Sayyid Ammar al-Hakim, head of the Islamic Supreme Council of Iraq, put forth his vision for the political situation in Iraq and the accumulated crises. In an interview with Al-Monitor, he said that some crises such as the Anbar crisis cannot be solved by security means. He warned against the politicization of the army, and stressed that his electoral bloc possessed the most important card, namely the "credibility" card.
Al Hakim: The root of the crisis in Iraq is represented by the absence of a unified understanding for building the new Iraqi state. Some seek to build the state on a centralized basis, while others seek to build it on the basis of a confederation and go beyond the framework of a federation. And some seek to make it a state of sects and nationalities. This is the main cause of the crisis. Each party's understanding of the state is reflected in its actions and behavior. In addition, the deficiency or vagueness in some of the constitutional mechanisms has opened the door wide for circumventing the constitution through individual efforts. Finally, many parties and political currents lack maturity when it comes to political experience. All of these factors put Iraq on course for a continuing crisis, but in our assessment, the basis of the crisis is the lack of a unified understanding regarding the new Iraqi state.
Al Hakim: The defect was in form, not in substance. We moved from an environment of opposition to an environment of a state, and that transition requires a change of mechanisms and a renewal of concepts, and this was done in stages. First, we changed the name; from the Supreme Council for the Islamic Revolution to the Islamic Supreme Council. Then we changed mechanisms and put in place a new system, and focused our project on the state and our perception of democracy. We believe that change is a necessity of life, and that successful political work is work that aspires to the future, benefits from the experiences of the past, and interacts with the present. We are still looking forward to the completion of the renovation process, opening our doors to young blood and integrating more and more with our people in different social classes. We fought against dictatorship fiercely, and now we are working strongly in order to build a modern, just and powerful state. And this requires that we constantly develop our performance, renew our mechanisms and change for the better.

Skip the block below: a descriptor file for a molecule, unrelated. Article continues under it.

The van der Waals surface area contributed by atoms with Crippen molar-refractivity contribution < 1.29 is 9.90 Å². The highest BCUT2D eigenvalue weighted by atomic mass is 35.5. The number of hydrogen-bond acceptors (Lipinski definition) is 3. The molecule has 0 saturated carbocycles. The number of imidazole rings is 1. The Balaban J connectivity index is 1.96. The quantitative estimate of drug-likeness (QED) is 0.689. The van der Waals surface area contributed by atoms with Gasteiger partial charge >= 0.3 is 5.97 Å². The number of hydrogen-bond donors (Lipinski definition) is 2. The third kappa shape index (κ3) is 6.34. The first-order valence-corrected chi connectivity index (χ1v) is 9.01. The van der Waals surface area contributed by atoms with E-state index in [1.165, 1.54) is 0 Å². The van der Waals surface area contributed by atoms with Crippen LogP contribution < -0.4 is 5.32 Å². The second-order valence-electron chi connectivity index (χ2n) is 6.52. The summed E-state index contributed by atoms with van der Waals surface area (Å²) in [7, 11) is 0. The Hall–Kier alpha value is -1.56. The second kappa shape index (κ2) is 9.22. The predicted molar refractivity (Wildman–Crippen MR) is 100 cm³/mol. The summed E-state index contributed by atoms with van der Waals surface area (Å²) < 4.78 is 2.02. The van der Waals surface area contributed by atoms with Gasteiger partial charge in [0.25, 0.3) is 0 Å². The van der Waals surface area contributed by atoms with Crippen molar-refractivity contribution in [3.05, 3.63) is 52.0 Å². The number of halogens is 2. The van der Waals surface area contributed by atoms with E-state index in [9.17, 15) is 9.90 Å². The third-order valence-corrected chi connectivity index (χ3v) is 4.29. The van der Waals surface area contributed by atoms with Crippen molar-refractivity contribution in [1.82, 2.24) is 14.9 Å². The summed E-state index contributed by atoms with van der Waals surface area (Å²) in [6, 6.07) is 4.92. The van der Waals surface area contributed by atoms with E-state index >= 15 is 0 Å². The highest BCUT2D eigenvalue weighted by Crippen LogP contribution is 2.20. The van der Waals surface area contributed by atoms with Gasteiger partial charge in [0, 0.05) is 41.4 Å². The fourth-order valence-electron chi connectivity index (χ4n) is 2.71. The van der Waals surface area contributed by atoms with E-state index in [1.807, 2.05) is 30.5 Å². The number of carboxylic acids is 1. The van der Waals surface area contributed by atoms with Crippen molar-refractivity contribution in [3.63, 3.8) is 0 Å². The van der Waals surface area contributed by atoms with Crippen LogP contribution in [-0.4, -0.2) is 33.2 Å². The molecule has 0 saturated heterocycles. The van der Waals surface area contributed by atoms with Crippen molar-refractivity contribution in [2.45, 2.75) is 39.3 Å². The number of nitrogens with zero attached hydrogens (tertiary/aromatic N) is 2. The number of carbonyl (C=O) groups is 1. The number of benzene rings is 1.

Al Hakim: Moderation is not a position, but rather a policy and an approach. This approach is not a spur of the moment [decision] or the product of the current circumstances. Rather, it is the approach of our political current, of the Supreme Council, and of all our leaders who have moved forward with this approach, beginning with leader of the Ummah Ayatollah Muhsin al-Hakim, and then Ayatollah Mohammad Baqir al-Hakim and the late Abdul Aziz al-Hakim. Today, we are committed to this approach, and experience has proven that it is the correct approach. I am confident that if we adopted this approach in rule now, we would be able to solve a lot of problems and overcome many crises. This is because crises are born out of stubbornness in positions and intransigence in opinion. When you are ready to meet the other in the middle of the road, this means that you have completed half the path to solving the problem and avoiding crisis.
Al Hakim: The crisis in Anbar will end when what we stressed in our initiative "Our Resisting Anbar” is adopted. We believe that "fabricated" crises cannot be solved with security solutions. The problem in Anbar is "fabricated", and its solution must comprise security, political, social and service-based solutions. Terrorism grows when the political atmosphere is paralyzed, and we have to differentiate between confronting terrorism in Anbar and solving the political problems in Anbar.